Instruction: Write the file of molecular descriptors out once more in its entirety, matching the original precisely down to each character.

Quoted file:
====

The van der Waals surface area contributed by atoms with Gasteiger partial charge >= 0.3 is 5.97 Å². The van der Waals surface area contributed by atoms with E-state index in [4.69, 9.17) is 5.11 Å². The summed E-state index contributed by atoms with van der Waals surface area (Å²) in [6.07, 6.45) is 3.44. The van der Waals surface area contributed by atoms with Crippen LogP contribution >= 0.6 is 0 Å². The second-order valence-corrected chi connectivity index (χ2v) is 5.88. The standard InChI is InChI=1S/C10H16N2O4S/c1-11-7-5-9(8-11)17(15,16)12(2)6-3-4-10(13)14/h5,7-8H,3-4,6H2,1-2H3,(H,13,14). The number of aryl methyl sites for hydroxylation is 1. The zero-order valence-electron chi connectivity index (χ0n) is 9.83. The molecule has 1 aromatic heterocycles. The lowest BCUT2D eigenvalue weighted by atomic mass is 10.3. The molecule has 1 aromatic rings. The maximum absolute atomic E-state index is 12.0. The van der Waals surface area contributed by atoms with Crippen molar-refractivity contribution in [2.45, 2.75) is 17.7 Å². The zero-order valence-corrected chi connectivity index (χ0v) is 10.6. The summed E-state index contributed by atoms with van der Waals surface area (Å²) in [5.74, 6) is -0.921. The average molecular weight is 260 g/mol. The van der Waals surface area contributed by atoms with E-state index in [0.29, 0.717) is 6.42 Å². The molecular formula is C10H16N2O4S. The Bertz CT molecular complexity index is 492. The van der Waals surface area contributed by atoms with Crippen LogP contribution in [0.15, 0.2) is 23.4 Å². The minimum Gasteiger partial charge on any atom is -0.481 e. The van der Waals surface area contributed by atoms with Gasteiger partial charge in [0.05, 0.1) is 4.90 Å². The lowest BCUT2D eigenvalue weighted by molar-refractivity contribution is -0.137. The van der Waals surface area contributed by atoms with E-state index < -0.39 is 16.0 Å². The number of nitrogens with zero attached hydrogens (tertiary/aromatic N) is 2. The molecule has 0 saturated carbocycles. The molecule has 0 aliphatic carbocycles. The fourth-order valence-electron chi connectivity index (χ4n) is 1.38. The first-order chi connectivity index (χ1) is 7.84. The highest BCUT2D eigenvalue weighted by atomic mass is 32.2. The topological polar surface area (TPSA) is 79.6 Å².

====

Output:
The van der Waals surface area contributed by atoms with Gasteiger partial charge >= 0.3 is 5.97 Å². The van der Waals surface area contributed by atoms with E-state index in [4.69, 9.17) is 5.11 Å². The summed E-state index contributed by atoms with van der Waals surface area (Å²) in [6.07, 6.45) is 3.44. The van der Waals surface area contributed by atoms with Crippen LogP contribution >= 0.6 is 0 Å². The second-order valence-corrected chi connectivity index (χ2v) is 5.88. The standard InChI is InChI=1S/C10H16N2O4S/c1-11-7-5-9(8-11)17(15,16)12(2)6-3-4-10(13)14/h5,7-8H,3-4,6H2,1-2H3,(H,13,14). The number of aryl methyl sites for hydroxylation is 1. The zero-order valence-electron chi connectivity index (χ0n) is 9.83. The molecule has 1 aromatic heterocycles. The lowest BCUT2D eigenvalue weighted by atomic mass is 10.3. The molecule has 1 aromatic rings. The maximum absolute atomic E-state index is 12.0. The van der Waals surface area contributed by atoms with Crippen molar-refractivity contribution in [2.45, 2.75) is 17.7 Å². The zero-order valence-corrected chi connectivity index (χ0v) is 10.6. The summed E-state index contributed by atoms with van der Waals surface area (Å²) in [5.74, 6) is -0.921. The average molecular weight is 260 g/mol. The van der Waals surface area contributed by atoms with E-state index in [0.29, 0.717) is 6.42 Å². The molecular formula is C10H16N2O4S. The Bertz CT molecular complexity index is 492. The van der Waals surface area contributed by atoms with Crippen LogP contribution in [0.15, 0.2) is 23.4 Å². The minimum Gasteiger partial charge on any atom is -0.481 e. The van der Waals surface area contributed by atoms with Gasteiger partial charge in [0.05, 0.1) is 4.90 Å². The lowest BCUT2D eigenvalue weighted by molar-refractivity contribution is -0.137. The van der Waals surface area contributed by atoms with E-state index < -0.39 is 16.0 Å². The number of nitrogens with zero attached hydrogens (tertiary/aromatic N) is 2. The molecule has 0 saturated carbocycles. The molecule has 0 aliphatic carbocycles. The fourth-order valence-electron chi connectivity index (χ4n) is 1.38. The first-order chi connectivity index (χ1) is 7.84. The highest BCUT2D eigenvalue weighted by atomic mass is 32.2. The topological polar surface area (TPSA) is 79.6 Å².